• A Book Review by Ellen Dee Davidson

"The Book of Joy"


The Book of Joy was written by The Dalai Lama and Desmond Tutu With Douglas Abrams

We all need a little light and guidance to encourage our inner peace, love, well-being, happiness and joy during these extremely challenging times. The Book of Joy, a long conversation between His Holiness the Dalai Lama and Archbishop Desmond Tutu, written by Douglas Abrams, offers this in abundance. If you were only going to read one book in your entire life, this would be a good choice. It’s basically a map for how we can stay joyful no matter what is happening in the world around us.

The Dalai Lama and Desmond Tutu agree on eight qualities, which they call pillars of joy, as the foundation for being able to live a joyful life. The four mental pillars are Perspective, Humility, Humor, and Acceptance. The four pillars of heart include Forgiveness, Gratitude, Compassion, and Generosity. Cultivate these qualities, and watch your life improve no matter what the circumstances.

Perspective is about our view and the way we see our lives and situations. The Dalai Lama says, “For every event in life, there are many different angles. When you look at the same event from a wider perspective, your sense of worry and anxiety reduces.” Examples are taking something traumatic from our past experience and seeing all the blessings that have arisen from it. Another shift in perspective is to shift the focus from I, me, and mine to we, us and ours. This is a bigger view and literally has physical effects on our bodies; those thinking mainly of themselves have a higher risk of heart attacks!

Humility, according to both of these brilliant moral leaders, is essential to live a life of joy. Humility involves not taking ourself so seriously or thinking we are extra special. The Dalai Lama makes the point that he’d be very lonely thinking of himself as the only Dalai Lama, but when he considers himself one of over seven billion people, he realizes he has lots of friends. Abrams states, “The word humility actually comes from the Latin word for earth or soil, humus.” Staying humble literally keeps us grounded and down to earth. “Sometimes we confuse humility with timidity,“ says Archbishop Tutu. “This gives little glory to the one who has given us our gifts. Humility is the recognition that your gifts are from God, and this lets you sit relatively loosely to those gifts.”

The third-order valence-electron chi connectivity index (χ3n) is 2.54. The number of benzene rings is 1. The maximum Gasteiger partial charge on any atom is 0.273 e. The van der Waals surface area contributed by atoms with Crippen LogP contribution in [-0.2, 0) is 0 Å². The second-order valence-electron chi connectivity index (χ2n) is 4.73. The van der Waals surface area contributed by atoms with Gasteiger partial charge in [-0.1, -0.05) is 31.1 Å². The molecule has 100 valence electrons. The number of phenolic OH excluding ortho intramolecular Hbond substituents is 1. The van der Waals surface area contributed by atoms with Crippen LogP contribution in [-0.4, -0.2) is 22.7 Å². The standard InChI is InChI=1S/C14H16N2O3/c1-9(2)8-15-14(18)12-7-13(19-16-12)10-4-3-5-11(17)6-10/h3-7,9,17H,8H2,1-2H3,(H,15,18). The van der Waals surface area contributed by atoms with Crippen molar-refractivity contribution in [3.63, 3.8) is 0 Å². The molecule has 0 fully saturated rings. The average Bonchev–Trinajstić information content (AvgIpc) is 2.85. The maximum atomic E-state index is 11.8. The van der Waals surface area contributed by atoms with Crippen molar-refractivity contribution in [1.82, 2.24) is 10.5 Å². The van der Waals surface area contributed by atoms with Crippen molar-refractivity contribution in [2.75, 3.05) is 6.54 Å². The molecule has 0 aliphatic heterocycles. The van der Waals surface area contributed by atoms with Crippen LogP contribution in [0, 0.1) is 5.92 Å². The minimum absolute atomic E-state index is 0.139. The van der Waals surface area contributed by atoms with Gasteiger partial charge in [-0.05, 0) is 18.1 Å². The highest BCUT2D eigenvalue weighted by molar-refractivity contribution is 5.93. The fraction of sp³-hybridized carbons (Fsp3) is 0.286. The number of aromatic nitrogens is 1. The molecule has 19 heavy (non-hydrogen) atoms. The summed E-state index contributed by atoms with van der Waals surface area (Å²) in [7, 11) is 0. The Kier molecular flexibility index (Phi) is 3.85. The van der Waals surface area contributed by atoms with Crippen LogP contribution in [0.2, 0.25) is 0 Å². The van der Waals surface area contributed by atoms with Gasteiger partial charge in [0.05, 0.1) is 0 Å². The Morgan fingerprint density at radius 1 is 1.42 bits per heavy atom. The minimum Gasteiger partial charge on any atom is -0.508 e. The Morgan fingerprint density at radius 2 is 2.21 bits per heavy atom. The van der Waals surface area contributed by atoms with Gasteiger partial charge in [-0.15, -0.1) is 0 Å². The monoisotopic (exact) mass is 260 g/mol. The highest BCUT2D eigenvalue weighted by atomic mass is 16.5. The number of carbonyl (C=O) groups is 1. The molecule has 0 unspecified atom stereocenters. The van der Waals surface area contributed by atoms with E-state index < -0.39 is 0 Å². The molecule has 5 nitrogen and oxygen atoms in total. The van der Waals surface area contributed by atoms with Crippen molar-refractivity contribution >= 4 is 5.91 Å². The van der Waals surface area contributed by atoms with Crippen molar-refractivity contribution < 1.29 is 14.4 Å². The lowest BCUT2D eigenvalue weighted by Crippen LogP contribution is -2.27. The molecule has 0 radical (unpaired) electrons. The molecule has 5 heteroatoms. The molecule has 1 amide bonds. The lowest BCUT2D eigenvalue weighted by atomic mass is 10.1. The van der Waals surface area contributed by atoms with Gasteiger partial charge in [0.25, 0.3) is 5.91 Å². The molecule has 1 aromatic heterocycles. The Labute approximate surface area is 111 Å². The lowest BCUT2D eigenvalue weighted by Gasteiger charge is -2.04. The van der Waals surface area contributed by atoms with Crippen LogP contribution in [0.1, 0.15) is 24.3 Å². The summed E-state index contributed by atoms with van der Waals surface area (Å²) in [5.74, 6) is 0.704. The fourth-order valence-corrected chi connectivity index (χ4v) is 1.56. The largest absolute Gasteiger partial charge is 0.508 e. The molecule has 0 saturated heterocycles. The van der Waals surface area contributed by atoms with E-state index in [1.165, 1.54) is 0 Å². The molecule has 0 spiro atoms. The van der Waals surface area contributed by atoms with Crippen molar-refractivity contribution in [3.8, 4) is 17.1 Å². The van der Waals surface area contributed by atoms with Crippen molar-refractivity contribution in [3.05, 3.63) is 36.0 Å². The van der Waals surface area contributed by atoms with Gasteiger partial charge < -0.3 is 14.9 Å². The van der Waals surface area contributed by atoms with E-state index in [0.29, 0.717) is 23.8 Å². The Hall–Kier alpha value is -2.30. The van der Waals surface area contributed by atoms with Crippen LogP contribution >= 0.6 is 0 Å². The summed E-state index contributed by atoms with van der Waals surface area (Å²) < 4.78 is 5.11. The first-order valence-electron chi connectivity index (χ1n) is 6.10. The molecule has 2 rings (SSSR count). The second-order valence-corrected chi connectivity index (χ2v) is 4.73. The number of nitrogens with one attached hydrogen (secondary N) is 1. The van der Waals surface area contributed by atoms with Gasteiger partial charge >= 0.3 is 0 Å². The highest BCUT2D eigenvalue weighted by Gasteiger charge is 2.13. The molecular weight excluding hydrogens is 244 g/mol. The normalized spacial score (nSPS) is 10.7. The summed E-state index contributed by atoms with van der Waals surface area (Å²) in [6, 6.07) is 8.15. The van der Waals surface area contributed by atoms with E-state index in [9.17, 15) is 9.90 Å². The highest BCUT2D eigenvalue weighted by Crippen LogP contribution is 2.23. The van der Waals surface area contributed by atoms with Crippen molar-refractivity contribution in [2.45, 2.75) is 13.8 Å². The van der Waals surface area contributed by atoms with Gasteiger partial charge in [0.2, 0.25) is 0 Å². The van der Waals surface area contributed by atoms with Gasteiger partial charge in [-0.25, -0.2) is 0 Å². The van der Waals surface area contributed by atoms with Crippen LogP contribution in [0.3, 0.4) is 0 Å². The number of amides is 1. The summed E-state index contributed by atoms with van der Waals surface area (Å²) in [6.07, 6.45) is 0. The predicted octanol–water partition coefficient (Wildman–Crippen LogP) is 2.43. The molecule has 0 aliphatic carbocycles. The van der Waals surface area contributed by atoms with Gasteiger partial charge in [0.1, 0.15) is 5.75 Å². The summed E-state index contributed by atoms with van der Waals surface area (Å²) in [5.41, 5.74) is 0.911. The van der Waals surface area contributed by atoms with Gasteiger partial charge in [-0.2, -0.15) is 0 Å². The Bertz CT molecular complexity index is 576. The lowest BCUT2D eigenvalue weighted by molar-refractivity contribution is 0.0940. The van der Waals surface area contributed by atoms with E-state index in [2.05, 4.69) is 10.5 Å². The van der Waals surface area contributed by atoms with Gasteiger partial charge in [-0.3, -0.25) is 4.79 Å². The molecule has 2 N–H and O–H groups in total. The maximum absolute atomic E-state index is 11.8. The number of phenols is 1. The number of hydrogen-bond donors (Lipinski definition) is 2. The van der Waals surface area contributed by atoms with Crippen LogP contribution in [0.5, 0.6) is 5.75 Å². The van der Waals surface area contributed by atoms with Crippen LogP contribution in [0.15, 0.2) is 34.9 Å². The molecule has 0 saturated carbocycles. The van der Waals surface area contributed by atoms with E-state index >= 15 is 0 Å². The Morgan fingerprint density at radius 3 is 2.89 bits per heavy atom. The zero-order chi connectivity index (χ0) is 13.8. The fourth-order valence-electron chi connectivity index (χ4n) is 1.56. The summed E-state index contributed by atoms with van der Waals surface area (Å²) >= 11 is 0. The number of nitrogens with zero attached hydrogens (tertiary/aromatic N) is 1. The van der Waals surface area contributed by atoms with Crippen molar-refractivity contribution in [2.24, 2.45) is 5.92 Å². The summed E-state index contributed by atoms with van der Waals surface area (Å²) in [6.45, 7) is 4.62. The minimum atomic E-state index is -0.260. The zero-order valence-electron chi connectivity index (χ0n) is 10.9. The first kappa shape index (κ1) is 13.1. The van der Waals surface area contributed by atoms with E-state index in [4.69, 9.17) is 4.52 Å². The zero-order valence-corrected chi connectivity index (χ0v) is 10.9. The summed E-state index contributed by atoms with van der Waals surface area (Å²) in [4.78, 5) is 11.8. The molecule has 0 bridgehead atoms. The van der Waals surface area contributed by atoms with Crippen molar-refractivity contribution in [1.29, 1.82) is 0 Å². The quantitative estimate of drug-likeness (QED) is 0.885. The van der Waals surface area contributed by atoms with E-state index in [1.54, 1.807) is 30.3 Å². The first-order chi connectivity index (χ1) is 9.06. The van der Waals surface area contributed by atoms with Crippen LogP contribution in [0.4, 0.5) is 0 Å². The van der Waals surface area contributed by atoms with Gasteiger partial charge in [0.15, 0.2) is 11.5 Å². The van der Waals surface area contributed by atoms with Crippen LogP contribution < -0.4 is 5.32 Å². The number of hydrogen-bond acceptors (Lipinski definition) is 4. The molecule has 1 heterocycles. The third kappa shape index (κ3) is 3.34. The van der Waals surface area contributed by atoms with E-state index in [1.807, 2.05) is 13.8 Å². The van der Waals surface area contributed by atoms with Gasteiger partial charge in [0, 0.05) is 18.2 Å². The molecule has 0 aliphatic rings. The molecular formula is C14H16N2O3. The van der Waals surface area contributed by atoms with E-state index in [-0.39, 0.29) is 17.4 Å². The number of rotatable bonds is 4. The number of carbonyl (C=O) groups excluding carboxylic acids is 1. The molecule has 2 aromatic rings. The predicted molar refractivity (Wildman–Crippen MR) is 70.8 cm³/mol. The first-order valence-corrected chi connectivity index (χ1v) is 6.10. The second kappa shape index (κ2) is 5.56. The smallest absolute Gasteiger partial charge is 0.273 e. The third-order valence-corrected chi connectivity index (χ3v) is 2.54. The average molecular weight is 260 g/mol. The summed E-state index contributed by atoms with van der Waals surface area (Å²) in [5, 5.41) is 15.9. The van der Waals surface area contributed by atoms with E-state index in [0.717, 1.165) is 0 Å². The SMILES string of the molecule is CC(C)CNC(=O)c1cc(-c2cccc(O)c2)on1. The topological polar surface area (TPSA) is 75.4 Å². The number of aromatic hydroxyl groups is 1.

When we are humble, we find it easier to laugh at ourselves, and enjoy the third mental pillar of joy: Humor. Throughout the book, the Dalai Lama and Archbishop Tutu are constantly teasing each other, joking and laughing. They definitely don’t take themselves too seriously. Again, humor, like humility, comes from the same root word, humus. The kind of humor they are describing is never mean-spirited.

According to both these spiritual teachers, Acceptance is the only place we can begin to change anything. Acceptance means we start right from where we are, with what is really happening. Acceptance is not, however, denying, giving up or being resigned to negative situations. But, as the Book of Joy clarifies, even though it’s important we stay aware of what is happening now for ourselves, others and the earth, we do not have to be miserable about it. We can do whatever we can to improve situations but, as the Dalai Lama points out, “Why be unhappy if it cannot be remedied?”